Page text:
• interviewing one or more candidates who are a minority and/or a woman;
  • retaining a search firm that has been specifically instructed to seek candidates who are minorities and/or women; and/or
  • soliciting recommendations from organizations that have a reputation for identifying candidates with diverse backgrounds.

 
The SEC also recommends that the company indicate how many candidates were interviewed who were women and/or minorities and highlight the diversity of the existing board of directors.
 
Board diversity is an issue that has stimulated much discussion, but with not enough results.  Given its importance, it’s time for businesses to make board diversity a priority.

 

PondelWilkinson, investor@pondel.com
 
 

The Wrong ‘Signal’

PondelWilkinson spoke to Steve Cooke, Corporate Law Partner at Paul Hastings, about the SEC’s latest Reg FD enforcement action against a company that “signaled” to analysts, prior to making a public announcement, that its results would be worse than expected.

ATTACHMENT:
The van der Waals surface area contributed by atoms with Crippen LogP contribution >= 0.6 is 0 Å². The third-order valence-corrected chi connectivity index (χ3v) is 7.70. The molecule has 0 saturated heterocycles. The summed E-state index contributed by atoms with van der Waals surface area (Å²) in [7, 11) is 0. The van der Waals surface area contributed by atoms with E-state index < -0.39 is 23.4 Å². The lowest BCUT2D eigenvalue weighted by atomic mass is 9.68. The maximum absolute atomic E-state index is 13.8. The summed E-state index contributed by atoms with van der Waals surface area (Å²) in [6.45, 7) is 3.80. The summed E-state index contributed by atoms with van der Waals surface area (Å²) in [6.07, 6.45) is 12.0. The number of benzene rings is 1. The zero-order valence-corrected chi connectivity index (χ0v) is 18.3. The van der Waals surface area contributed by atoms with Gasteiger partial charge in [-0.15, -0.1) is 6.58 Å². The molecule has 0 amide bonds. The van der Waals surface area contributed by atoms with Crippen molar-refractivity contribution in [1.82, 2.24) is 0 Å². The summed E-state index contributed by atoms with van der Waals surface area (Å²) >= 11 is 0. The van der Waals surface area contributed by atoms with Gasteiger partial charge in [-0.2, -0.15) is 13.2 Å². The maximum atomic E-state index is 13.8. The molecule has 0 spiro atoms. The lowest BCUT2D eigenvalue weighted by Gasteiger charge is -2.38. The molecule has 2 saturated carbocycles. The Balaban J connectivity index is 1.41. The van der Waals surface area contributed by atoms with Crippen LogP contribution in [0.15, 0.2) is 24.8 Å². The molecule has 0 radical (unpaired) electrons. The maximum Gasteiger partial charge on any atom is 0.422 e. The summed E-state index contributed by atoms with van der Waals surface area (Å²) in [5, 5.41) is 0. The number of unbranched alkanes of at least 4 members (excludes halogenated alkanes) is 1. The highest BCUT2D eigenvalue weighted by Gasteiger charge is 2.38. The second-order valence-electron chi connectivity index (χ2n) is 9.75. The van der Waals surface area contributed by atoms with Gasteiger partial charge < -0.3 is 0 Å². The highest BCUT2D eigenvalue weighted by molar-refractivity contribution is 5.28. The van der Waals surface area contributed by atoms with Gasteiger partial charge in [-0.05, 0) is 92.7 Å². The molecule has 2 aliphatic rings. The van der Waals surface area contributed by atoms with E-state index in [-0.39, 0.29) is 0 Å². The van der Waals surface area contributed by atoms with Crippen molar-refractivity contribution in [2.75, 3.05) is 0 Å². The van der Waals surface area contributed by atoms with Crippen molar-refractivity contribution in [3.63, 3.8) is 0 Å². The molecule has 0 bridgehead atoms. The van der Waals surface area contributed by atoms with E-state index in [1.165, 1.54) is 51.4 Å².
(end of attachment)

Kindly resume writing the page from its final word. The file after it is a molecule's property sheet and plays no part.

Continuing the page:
Mitigating Risk: Who’s in the Room?

The SEC, rightfully so and perhaps long overdue, is flexing its enforcement muscle with regard to Reg FD and how companies disclose material non-public information.
 
We all know the drill by now and what public companies are supposed to do. Yet sometimes at private meetings with analysts and investors, management inadvertently says something it shouldn’t, and violates Reg FD. If there’s any unusual trading the next day, watch out.
 
While it is perfectly acceptable and even good practice for management to meet with analysts and investors from time to time, one way to mitigate the risk of Reg FD violation is to have an IR professional present at every meeting, or at least at the group meetings.